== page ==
Originally Posted by adamski
I am designing together with a friend who is an accomplished eco-carpenter and builder. The aim is to be achieve a balance of lightweight construction, strength and soundproofing. Lightweight is needed so the unit is towable, so total weight should not exceed around 1500 kg. The lighter the better in terms of towing. However it will not be moved a lot, I imagine around once every 2 months or so.
Lightweight and soundproofing do not belong in the same sentence - one does not work with the other.....
In order to soundproof to any real degree of efficiency you have to have mass - this on all 6 sides of your enclosure.
I'd like to describe the current design to see if anyone can lend some advice or suggestions.
- 2x3" stud frame
- outer wall sealed with waterproof membrane, cladded with weston red cedar which becomes very light when dry. my friend suggests waterproof breathable membrane for this but I am thinking about changing this to some kind of rubber matting to add some extra sound absorption, although this will add more weight.
- 60 kg/m3 rockwool stuffed in the frame
- inner wall attached to resilient bars - 6mm ply with spruce cladding.
Roof: curved ribs supporting 2 layers of 6mm ply glued together, with fibreglass coating to seal and strengthen.
Ceiling: Resilient bars from which 1 layer 6mm ply hangs down. 60 kg/m3 rockwool between the roof and ceiling.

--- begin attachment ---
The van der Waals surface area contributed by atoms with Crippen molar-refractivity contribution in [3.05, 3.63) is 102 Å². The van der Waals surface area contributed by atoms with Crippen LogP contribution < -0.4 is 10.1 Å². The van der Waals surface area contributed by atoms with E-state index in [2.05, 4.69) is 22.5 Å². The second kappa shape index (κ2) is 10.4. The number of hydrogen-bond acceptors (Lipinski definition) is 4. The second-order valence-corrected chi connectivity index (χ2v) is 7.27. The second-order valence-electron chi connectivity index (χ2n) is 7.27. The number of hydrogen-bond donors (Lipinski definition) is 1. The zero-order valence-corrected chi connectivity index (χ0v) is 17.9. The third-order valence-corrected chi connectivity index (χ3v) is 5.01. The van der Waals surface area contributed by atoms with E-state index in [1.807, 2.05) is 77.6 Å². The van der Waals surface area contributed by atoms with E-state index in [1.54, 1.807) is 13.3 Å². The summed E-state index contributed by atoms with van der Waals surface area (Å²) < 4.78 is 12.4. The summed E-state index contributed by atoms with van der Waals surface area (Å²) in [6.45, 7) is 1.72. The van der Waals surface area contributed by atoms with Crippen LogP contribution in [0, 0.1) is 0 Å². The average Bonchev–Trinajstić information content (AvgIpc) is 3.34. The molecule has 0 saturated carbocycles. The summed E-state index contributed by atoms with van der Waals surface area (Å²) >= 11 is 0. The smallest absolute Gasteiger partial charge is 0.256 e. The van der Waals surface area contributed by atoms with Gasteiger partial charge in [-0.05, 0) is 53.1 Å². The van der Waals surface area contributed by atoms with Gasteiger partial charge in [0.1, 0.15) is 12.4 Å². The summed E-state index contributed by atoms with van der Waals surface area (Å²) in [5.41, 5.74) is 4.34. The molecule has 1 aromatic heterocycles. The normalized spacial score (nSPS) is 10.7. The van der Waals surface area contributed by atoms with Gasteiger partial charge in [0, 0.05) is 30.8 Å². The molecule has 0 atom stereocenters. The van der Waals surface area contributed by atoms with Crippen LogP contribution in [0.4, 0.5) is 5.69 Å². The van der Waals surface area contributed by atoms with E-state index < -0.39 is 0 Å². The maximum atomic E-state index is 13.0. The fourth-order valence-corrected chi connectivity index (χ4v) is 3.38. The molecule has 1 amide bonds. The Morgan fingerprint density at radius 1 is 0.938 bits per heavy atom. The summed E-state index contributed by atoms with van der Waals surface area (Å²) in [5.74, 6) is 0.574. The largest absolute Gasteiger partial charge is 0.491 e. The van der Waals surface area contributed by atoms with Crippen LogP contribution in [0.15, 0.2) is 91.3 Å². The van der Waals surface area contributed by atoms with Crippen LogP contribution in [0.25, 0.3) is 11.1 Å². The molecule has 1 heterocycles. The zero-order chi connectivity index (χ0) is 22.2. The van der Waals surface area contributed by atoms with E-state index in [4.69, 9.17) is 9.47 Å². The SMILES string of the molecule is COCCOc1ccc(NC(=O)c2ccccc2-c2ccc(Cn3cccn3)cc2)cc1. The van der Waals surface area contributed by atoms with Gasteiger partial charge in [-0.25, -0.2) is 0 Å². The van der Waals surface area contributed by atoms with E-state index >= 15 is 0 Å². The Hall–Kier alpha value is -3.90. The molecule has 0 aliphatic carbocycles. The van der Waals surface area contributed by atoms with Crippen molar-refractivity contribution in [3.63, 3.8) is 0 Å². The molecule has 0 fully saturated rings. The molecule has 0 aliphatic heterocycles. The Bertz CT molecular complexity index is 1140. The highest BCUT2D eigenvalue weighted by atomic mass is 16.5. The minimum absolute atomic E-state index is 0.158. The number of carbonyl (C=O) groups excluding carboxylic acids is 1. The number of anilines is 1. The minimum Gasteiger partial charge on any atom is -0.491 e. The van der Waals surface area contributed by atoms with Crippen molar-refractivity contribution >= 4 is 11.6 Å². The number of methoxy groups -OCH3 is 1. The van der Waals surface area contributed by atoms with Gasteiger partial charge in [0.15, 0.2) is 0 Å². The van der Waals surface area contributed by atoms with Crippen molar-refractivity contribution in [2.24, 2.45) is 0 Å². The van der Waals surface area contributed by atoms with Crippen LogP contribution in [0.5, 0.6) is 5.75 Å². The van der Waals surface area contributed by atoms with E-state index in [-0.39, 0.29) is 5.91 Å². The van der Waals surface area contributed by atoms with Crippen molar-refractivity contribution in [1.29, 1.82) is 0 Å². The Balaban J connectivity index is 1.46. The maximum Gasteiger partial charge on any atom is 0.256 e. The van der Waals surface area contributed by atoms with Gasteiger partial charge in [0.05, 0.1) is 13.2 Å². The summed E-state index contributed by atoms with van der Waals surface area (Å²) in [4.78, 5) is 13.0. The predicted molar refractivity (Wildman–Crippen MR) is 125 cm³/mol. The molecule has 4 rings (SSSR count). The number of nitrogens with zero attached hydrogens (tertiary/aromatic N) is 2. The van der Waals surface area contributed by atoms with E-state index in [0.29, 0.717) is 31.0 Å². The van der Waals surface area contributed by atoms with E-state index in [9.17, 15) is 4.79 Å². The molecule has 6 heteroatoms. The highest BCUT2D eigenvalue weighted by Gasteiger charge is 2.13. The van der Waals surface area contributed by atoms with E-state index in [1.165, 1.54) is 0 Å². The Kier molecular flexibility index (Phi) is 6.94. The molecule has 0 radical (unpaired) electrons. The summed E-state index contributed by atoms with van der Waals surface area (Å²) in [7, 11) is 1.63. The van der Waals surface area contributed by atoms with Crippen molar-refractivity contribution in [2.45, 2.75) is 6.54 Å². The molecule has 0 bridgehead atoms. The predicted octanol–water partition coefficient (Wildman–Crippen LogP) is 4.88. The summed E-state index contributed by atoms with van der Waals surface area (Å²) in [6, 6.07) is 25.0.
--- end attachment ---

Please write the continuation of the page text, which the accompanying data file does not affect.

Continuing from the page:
Floor - 18mm ply base with sheepswool /rockwool in between slats and another layer of ply on top (maybe only 9 or 12mm)
We are trying to go for the lightest possible structure with adequate soundproofing, for low to moderate sound levels with the ability to be a small distance from any neighbours. The main concern is to be isolated from outside noises which is mainly birds and nearby traffic, plus occasional motorised tools nearby. I do not have data in dBs atm! [/quote]
I don't see this design achieving any real level of isolation, birds are the least of your worries.
However - a bigger problem is fuzzy specifications - you have to clearly define the level of sound you need to deal with - along with the level o isolation you want to achieve in order for us to make any real sense out of this.
This you may as well forget - in a space this small sub-dividing it into even smaller spaces is going to make it extremely difficult for you to treat the space. Heck - even with one larger space you are going to be faced with a very difficult task making this acoustically workable.